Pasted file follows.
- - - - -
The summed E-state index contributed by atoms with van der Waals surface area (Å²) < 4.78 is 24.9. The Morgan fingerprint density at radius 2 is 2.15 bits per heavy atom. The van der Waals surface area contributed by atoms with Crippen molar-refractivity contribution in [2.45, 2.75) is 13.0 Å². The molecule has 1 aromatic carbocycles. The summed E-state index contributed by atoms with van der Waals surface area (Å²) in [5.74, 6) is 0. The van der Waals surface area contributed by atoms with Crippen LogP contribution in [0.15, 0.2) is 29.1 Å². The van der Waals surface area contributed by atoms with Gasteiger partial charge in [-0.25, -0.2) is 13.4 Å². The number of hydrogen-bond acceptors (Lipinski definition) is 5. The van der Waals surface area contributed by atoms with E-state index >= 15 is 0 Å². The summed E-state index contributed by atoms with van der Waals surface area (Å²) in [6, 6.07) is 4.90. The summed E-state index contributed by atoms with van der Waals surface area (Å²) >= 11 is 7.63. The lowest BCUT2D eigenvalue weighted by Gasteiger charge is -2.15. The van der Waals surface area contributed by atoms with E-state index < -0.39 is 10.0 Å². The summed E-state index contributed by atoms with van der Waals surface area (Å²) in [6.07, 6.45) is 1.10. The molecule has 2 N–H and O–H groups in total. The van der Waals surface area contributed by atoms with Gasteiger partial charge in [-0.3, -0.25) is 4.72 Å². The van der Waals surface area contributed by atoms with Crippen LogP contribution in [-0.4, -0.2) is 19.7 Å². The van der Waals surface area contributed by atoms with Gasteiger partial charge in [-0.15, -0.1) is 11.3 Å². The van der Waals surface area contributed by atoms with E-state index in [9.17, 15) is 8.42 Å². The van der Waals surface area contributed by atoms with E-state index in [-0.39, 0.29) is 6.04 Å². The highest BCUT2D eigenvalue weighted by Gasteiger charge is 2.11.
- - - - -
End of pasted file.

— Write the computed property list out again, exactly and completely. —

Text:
The summed E-state index contributed by atoms with van der Waals surface area (Å²) < 4.78 is 24.9. The Morgan fingerprint density at radius 2 is 2.15 bits per heavy atom. The van der Waals surface area contributed by atoms with Crippen molar-refractivity contribution in [2.45, 2.75) is 13.0 Å². The molecule has 1 aromatic carbocycles. The summed E-state index contributed by atoms with van der Waals surface area (Å²) in [5.74, 6) is 0. The van der Waals surface area contributed by atoms with Crippen LogP contribution in [0.15, 0.2) is 29.1 Å². The van der Waals surface area contributed by atoms with Gasteiger partial charge in [-0.25, -0.2) is 13.4 Å². The number of hydrogen-bond acceptors (Lipinski definition) is 5. The van der Waals surface area contributed by atoms with E-state index >= 15 is 0 Å². The summed E-state index contributed by atoms with van der Waals surface area (Å²) in [6, 6.07) is 4.90. The summed E-state index contributed by atoms with van der Waals surface area (Å²) >= 11 is 7.63. The lowest BCUT2D eigenvalue weighted by Gasteiger charge is -2.15. The van der Waals surface area contributed by atoms with E-state index < -0.39 is 10.0 Å². The summed E-state index contributed by atoms with van der Waals surface area (Å²) in [6.07, 6.45) is 1.10. The molecule has 2 N–H and O–H groups in total. The van der Waals surface area contributed by atoms with Gasteiger partial charge in [-0.3, -0.25) is 4.72 Å². The van der Waals surface area contributed by atoms with Crippen LogP contribution in [-0.4, -0.2) is 19.7 Å². The van der Waals surface area contributed by atoms with Gasteiger partial charge in [-0.15, -0.1) is 11.3 Å². The van der Waals surface area contributed by atoms with E-state index in [9.17, 15) is 8.42 Å². The van der Waals surface area contributed by atoms with E-state index in [-0.39, 0.29) is 6.04 Å². The highest BCUT2D eigenvalue weighted by Gasteiger charge is 2.11.